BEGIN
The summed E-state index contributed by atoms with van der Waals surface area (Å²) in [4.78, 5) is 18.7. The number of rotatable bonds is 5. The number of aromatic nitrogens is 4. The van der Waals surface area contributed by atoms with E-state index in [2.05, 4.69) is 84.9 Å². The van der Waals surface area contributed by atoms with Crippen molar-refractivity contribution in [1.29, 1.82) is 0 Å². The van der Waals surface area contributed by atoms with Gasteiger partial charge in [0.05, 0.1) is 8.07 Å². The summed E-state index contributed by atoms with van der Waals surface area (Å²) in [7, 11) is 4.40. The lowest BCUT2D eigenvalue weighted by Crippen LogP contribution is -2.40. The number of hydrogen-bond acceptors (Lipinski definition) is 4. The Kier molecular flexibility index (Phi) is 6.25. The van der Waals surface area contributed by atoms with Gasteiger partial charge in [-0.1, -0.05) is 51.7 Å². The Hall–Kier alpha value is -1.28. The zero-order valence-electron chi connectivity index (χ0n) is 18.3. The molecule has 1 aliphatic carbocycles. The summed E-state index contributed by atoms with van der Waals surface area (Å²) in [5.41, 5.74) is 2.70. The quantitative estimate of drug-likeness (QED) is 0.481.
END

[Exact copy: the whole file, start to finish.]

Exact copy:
The summed E-state index contributed by atoms with van der Waals surface area (Å²) in [4.78, 5) is 18.7. The number of rotatable bonds is 5. The number of aromatic nitrogens is 4. The van der Waals surface area contributed by atoms with E-state index in [2.05, 4.69) is 84.9 Å². The van der Waals surface area contributed by atoms with Crippen molar-refractivity contribution in [1.29, 1.82) is 0 Å². The van der Waals surface area contributed by atoms with Gasteiger partial charge in [0.05, 0.1) is 8.07 Å². The summed E-state index contributed by atoms with van der Waals surface area (Å²) in [7, 11) is 4.40. The lowest BCUT2D eigenvalue weighted by Crippen LogP contribution is -2.40. The number of hydrogen-bond acceptors (Lipinski definition) is 4. The Kier molecular flexibility index (Phi) is 6.25. The van der Waals surface area contributed by atoms with Gasteiger partial charge in [-0.1, -0.05) is 51.7 Å². The Hall–Kier alpha value is -1.28. The zero-order valence-electron chi connectivity index (χ0n) is 18.3. The molecule has 1 aliphatic carbocycles. The summed E-state index contributed by atoms with van der Waals surface area (Å²) in [5.41, 5.74) is 2.70. The quantitative estimate of drug-likeness (QED) is 0.481.